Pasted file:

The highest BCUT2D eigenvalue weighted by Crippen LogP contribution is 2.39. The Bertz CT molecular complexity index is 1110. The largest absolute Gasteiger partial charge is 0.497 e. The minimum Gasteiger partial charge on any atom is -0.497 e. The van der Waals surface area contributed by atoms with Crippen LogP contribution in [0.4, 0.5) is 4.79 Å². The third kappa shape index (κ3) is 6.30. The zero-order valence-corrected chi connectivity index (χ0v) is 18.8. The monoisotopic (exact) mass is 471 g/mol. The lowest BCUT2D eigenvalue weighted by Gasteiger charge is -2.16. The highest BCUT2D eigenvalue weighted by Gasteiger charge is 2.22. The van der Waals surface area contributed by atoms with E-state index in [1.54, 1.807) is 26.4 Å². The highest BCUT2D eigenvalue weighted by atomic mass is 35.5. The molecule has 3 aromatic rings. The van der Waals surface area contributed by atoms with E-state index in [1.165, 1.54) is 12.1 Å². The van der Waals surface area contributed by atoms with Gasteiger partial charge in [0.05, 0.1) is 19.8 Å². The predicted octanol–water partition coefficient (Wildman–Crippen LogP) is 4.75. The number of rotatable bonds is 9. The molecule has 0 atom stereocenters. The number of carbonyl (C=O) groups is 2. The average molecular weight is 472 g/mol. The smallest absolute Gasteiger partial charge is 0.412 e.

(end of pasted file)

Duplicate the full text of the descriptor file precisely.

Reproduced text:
The highest BCUT2D eigenvalue weighted by Crippen LogP contribution is 2.39. The Bertz CT molecular complexity index is 1110. The largest absolute Gasteiger partial charge is 0.497 e. The minimum Gasteiger partial charge on any atom is -0.497 e. The van der Waals surface area contributed by atoms with Crippen LogP contribution in [0.4, 0.5) is 4.79 Å². The third kappa shape index (κ3) is 6.30. The zero-order valence-corrected chi connectivity index (χ0v) is 18.8. The monoisotopic (exact) mass is 471 g/mol. The lowest BCUT2D eigenvalue weighted by Gasteiger charge is -2.16. The highest BCUT2D eigenvalue weighted by Gasteiger charge is 2.22. The van der Waals surface area contributed by atoms with E-state index in [1.54, 1.807) is 26.4 Å². The highest BCUT2D eigenvalue weighted by atomic mass is 35.5. The molecule has 3 aromatic rings. The van der Waals surface area contributed by atoms with E-state index in [1.165, 1.54) is 12.1 Å². The van der Waals surface area contributed by atoms with Gasteiger partial charge in [0.05, 0.1) is 19.8 Å². The predicted octanol–water partition coefficient (Wildman–Crippen LogP) is 4.75. The number of rotatable bonds is 9. The molecule has 0 atom stereocenters. The number of carbonyl (C=O) groups is 2. The average molecular weight is 472 g/mol. The smallest absolute Gasteiger partial charge is 0.412 e.